Proper Physiological Horseshoeing: What is it? How Do We Apply It?
Reprinted with permission from the American Association of Equine Practitioners.
Originally printed in the 2009 AAEP Focus Meeting proceedings.
Stephen E. O'Grady, BVSc, MRCVS
Authors' addresses: Northern Virginia Equine, PO Box 746 Marshall, Virginia 20116; e-mail: firstname.lastname@example.org.
Take Home Message
Proper physiological horseshoeing promotes a healthy functional foot, biomechanical efficiency and therefore helps prevent lameness. As the equine veterinarian is responsible for the total care and soundness of the horse, a working knowledge of farriery becomes essential. A thorough knowledge of physiological horseshoeing enables the veterinarian to interact with the farrier at the farrier's level; this ultimately enhances their professional relationship and promotes quality hoof care. This paper will focus on basic fundamental farriery and recognizing subtle changes in hoof conformation that can be used to preserve the integrity of the hoof capsule along with the structures enclosed within the hoof and thus promote soundness.
The equine foot is unique in that it is a biological entity that follows the laws of physics. The equine foot has numerous functions which include supporting the weight of the horse, dissipating the energy of impact as the foot strikes the ground, protecting the structures contained within the hoof capsule and providing traction. The influence of a strong, functional foot on the athletic career of a performance horse and the importance of proper farriery (trimming and shoeing) becomes obvious. Trimming and shoeing affects not only the external hoof capsule, but also the internal structures of the foot. Many veterinarians and farriers assert that a large proportion of the foot lameness seen in equine practice could be prevented or treated through good farriery. In fact, there may be no other routine procedure performed on the equine that has more influence on soundness than hoof preparation and shoeing.
Proper physiological horseshoeing promotes a healthy functional foot, biomechanical efficiency and therefore should perpetuate soundness.1 The term "normal" foot is often described in the recent veterinary and farrier literature. However, the concept of "normal" may be misleading as it does not consider genetics, breed, foot conformation, environmental influences and the athletic pursuits of the individual horse. Thus, the author feels the term "functional foot" may be more appropriate, as this phrase describes a foot that comprises: 1) a parallel hoof-pastern axis, 2) a thick hoof wall, 3) adequate sole depth, 4) a solid heel base with the heels of the hoof capsule extending to the base of the frog and 5) equal growth rings below the coronary band from the toe to the heel.
As the equine veterinarian is responsible for the soundness of the horse, a working knowledge of farriery becomes essential. A thorough knowledge of physiological horseshoeing enables the veterinarian to interact with the farrier at the farrier's level which will ultimately enhance and promote quality hoof care.1-3 This paper will focus on basic fundamental farriery and recognizing subtle changes in hoof conformation that can be used to preserve the integrity of the hoof capsule along with the structures enclosed within the hoof and thus helps prevent lameness.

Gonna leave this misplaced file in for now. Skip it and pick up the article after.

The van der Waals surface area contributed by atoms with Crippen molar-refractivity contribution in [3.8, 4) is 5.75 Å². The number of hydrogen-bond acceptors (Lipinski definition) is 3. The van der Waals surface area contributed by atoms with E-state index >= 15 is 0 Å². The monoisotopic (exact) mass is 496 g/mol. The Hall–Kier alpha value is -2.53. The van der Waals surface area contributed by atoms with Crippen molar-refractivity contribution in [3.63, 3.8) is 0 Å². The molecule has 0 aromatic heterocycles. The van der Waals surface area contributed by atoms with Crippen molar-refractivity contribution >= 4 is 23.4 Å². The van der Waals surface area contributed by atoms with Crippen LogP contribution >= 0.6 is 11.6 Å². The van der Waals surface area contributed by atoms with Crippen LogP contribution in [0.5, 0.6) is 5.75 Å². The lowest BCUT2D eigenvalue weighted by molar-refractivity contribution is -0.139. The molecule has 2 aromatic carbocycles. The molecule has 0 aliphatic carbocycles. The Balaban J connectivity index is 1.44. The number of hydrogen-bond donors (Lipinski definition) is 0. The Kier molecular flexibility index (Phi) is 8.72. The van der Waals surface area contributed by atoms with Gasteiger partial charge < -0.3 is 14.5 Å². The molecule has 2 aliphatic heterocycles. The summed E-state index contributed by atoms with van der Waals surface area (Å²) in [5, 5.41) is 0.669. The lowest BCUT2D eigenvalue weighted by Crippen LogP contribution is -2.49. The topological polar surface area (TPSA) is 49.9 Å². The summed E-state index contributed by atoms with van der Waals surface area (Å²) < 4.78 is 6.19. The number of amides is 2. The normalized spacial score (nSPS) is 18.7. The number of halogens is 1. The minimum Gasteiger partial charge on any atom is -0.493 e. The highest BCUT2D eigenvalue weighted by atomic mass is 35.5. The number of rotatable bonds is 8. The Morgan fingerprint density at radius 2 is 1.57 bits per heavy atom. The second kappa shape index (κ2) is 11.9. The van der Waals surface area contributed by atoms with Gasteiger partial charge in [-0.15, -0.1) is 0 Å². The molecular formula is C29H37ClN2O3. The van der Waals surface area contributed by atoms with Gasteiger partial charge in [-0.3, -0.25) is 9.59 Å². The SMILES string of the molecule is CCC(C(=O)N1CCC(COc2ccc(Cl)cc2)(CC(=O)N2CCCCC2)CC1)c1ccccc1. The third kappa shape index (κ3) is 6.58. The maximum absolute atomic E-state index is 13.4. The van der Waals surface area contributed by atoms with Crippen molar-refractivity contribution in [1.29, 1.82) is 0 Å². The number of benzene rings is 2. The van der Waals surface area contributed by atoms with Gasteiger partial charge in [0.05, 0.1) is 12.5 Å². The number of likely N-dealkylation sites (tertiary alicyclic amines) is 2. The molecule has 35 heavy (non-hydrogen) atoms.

Structure and Function of the Foot
It may be prudent to briefly review those structures, which are affected by various farriery strategies. The distal end of the second phalanx, the distal phalanx and the navicular bone are enclosed within the hoof capsule and are referred to as the foot. The structures distal to the metacarpophalangeal joint are referred to as the digit.4,5 The distal interphalangeal joint is formed by the middle phalanx, the distal phalanx, and the navicular bone with the wide attachment of the deep digital flexor tendon lending support to the joint. This joint forms the center of articulation over which the entire limb rotates. The navicular bone increases the size of the articular surface of the joint and maintains a constant angle of insertion of the deep digital flexor tendon on the distal phalanx. The position of the navicular bone makes this region of the foot susceptible to a wide range of biomechanical forces and moments.4 We can arbitrarily divide the hoof complex into epidermal weight-bearing structures which are the hoof wall, the bars, the sole adjacent to the sole/wall junction and the frog to some extent and the soft tissue anti-concussive structures which are the digital cushion, ungual cartilages, deep digital flexor tendon and the lamellae. The soft tissue structures offer an anti-concussive mechanism during weight bearing and effectively dissipate the energy received during impact with the ground. The epidermal hoof wall is a viscoelastic structure due to its biological nature, it constitutes the bulk of the hoof capsule and forms a perfect counterpart over the enclosed dermal structures. The hoof wall is thickest in the region of the toe for stiffness and gradually decreases in thickness as it approaches the heels. At the heels, the hoof wall inflicts at an acute angle and extends under the foot in a dorsal axial direction to form the bars. The hoof wall, bars and their intimate association with the sole form the heel base of the hoof capsule. The decreased thickness of the hoof wall at the heels allows for flexibility and expansion of the hoof capsule. The heel base has a dual purpose which is to bear weight while allowing the hoof capsule the stability to be flexible and expand. The sole of the foot should be concave; the hind feet being more concave than the forefeet for propulsion. This concavity appears to agree with the concavity of the solar surface of the distal phalanx which may provide evidence that the general surface of the sole is not intended to bear weight. The portion of the sole adjacent to the wall is a weight-bearing surface. Soles vary in thickness although a uniform sole depth of 15 mm is felt to be the minimum necessary for protection.6